See the birds and sea lions and enjoy the spellbinding views of the ocean at this area known as the Gibraltar of the Pacific.
Dating back about 23 million years, Morro Rock is a dramatic coastal highlight dwarfing the rest of the Morro Bay district. The vast volcanic plug has long served as a navigational aid, with its rounded, rocky surface 581 feet (177 meters) high. Capture photos of the magnificent rock at low tide, when it appears even larger.
Reach the rock and enjoy the views of the bay and the town. Notice the variety of wildlife, including lizards and squirrels, living on and around this natural formation. Among the bird species are types of gulls and peregrine falcons. Spot sea lions and sea otters in the water surrounding the rock. Other aquatic creatures include hermit crabs, mollusks and coral.
Snap photos of your friends and family in front of the rock to get a sense of its large size. Take a leisurely stroll around the circumference of the rock to see it from all sides.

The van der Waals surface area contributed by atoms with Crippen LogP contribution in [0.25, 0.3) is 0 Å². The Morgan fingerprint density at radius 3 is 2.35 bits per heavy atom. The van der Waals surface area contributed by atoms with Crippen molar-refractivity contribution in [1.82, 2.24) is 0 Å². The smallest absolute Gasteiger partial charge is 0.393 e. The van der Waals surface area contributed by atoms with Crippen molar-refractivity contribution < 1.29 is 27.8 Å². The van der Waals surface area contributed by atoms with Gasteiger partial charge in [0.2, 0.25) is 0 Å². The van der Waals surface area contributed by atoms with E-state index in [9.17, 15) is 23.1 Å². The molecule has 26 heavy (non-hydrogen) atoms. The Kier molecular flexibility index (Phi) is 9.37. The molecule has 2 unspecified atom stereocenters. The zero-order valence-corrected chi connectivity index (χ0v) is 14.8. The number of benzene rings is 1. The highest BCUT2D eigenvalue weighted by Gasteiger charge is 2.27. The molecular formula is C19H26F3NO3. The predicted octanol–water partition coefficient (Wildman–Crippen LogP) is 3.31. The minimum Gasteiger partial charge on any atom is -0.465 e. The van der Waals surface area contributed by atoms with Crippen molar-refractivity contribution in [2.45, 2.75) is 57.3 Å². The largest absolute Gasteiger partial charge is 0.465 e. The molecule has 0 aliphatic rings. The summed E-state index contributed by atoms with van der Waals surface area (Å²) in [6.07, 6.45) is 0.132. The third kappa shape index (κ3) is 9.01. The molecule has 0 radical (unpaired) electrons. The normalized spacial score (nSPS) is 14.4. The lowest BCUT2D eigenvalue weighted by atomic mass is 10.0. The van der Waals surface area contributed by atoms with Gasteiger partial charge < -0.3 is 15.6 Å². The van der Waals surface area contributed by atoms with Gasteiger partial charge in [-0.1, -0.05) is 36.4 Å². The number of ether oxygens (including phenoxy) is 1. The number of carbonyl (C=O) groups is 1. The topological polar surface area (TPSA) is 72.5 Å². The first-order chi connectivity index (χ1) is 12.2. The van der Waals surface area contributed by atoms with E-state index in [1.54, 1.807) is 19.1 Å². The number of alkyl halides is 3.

Morro Rock was named by sailor Juan Cabrillo in the 16th century. The name comes from the Spanish for “hill.” The structure is considered part of the Nine Sisters that have formed between Morro Bay and the San Luis Obispo hills. It was mined in the early 1900s, altering its shape.
Walk to the adjacent Morro Rock Beach, which is adorned with other large rocks of various shapes and sizes. Relax on the sand and sunbathe during the warm summer months.
It is free to visit the structure, which is open to the public at all times. Note that climbing on the rock and disturbing the birds are acts prohibited by law.
Morro Rock is on its namesake bay, which juts out from the western edge of San Luis Obispo County. Walk through the scenic bay to reach the rock. Make sure to see other nearby landmarks, including Morro Bay State Park, the Morro Bay Marina and Anchor Memorial Park.